Ten years after Reactor No. 4 at Chernobyl erupted in the world's worst nuclear accident, spewing radioactive fallout over Eastern Europe, the Western leaders are expected to reaffirm their December agreement with Ukraine on providing loans and grants to help mothball Chernobyl. But when Ukrainian President Leonid Kuchma arrives in Moscow, he will not be offered further aid. "This is not a time to sort of ante up to the bar and put more money down," a U.S. official said. "This will not be a pledging session."

Minatom, which runs a massive nuclear industry with a million workers, has resisted the shutdown agreement, and the Western leaders are not expected to press for the closure of 15 operating Chernobyl-type reactors in Russia.

On the separate issue of nuclear materials leaking out of the former Soviet Union, Russian and Western experts agree that the problem is serious but often elusive. The CIA told the Senate Armed Services Committee three weeks ago that "the chilling reality" is that "nuclear materials and technologies are more accessible now than at any other time in history -- due primarily to the dissolution of the former Soviet Union and the region's worsening economic conditions."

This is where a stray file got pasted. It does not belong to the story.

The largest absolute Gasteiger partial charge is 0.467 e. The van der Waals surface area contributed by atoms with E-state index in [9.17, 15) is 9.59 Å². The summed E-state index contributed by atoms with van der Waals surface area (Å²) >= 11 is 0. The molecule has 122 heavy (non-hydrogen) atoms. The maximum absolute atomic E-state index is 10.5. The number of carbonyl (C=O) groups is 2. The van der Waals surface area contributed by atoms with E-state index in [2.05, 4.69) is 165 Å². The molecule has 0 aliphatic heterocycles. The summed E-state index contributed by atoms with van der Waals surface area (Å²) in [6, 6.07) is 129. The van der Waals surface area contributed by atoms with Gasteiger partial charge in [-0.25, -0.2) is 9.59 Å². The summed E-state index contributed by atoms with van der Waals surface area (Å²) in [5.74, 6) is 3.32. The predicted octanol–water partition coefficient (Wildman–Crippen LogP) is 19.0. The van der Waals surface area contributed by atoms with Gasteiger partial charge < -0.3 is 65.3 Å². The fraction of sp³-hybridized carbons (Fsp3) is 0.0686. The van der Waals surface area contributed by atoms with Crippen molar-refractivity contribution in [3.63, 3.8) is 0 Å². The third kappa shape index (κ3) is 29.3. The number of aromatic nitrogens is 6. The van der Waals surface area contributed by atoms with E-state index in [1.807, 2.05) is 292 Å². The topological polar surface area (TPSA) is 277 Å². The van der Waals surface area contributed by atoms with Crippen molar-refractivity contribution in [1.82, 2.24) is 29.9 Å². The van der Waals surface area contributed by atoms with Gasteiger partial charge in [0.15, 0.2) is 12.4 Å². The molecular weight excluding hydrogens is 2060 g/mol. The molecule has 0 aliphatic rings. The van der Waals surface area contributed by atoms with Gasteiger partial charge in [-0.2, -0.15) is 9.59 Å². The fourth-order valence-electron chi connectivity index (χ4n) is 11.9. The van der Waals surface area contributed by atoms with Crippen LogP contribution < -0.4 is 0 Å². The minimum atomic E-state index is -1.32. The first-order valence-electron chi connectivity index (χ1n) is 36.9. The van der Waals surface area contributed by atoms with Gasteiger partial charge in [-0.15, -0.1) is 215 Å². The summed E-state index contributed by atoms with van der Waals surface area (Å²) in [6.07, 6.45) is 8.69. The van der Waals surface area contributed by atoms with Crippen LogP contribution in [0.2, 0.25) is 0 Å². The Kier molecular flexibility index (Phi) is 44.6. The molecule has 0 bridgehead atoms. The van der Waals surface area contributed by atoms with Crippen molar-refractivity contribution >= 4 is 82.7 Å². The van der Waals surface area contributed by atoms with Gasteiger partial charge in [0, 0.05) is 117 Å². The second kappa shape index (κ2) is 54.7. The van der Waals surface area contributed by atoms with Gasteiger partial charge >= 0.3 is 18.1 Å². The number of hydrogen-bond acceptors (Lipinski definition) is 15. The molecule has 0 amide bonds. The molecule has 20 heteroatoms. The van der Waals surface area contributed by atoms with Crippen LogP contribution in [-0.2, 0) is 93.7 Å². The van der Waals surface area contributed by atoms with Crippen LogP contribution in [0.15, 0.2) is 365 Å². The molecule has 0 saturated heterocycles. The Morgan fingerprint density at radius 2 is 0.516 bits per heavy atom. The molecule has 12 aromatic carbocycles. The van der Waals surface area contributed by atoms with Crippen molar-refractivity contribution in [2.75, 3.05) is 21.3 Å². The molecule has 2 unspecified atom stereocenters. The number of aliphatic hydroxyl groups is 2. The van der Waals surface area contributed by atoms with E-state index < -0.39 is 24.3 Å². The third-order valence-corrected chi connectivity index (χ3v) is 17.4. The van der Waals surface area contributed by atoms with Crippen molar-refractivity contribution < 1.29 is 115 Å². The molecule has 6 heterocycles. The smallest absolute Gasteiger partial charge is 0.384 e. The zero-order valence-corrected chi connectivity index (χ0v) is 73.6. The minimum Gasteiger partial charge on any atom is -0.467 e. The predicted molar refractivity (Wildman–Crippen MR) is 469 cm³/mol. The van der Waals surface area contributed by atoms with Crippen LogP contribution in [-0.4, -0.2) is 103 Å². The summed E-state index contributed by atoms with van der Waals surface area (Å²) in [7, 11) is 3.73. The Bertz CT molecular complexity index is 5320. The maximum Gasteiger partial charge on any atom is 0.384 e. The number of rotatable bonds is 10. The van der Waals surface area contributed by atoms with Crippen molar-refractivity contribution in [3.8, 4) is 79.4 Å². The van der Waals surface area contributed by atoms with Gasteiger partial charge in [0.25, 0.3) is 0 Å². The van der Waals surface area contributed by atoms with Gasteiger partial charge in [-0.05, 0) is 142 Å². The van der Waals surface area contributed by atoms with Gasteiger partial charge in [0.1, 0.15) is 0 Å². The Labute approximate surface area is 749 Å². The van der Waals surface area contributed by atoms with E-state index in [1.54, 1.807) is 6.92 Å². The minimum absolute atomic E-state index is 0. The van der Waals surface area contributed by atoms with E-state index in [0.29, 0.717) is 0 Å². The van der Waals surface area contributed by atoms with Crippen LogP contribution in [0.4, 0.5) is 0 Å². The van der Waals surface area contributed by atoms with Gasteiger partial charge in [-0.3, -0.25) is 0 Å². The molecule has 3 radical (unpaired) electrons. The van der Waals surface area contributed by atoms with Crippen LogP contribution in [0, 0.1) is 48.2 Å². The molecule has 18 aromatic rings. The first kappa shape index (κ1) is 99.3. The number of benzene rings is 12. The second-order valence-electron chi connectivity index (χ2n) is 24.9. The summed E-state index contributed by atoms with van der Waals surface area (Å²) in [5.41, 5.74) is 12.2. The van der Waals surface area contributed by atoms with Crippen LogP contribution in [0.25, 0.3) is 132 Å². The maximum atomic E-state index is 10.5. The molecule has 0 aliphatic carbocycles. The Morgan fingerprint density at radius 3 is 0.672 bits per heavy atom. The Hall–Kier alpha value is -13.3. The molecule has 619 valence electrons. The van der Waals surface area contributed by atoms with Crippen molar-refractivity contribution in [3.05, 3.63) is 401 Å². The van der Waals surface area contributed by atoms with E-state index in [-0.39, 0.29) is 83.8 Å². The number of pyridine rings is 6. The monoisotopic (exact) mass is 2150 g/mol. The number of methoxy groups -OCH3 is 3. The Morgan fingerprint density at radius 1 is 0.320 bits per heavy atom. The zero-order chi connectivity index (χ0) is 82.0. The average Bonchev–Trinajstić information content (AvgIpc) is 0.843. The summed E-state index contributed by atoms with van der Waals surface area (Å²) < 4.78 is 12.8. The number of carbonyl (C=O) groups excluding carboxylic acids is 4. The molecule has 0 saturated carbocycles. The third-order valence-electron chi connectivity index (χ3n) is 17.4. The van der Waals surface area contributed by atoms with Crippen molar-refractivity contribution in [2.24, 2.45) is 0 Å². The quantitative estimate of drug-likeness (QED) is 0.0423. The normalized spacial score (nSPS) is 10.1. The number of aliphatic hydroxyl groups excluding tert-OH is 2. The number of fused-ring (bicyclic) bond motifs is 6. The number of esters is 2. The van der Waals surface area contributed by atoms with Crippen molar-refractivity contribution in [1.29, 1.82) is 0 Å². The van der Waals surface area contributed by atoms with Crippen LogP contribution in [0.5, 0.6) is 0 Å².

Most experts fear leakage of nuclear material by theft or diversion at the hands of individuals, rather than rogue states grabbing a loose warhead. Especially vulnerable, they say, are the more obscure facilities in the Soviet nuclear archipelago, a huge complex of laboratories, institutes and weapons plants. The success of strategic arms control talks in requiring Russia to dismantle nuclear warheads has a flip side: Every year, 3,000 warheads are dismantled, producing the equivalent of 15 tons of plutonium and 45 tons of highly enriched uranium.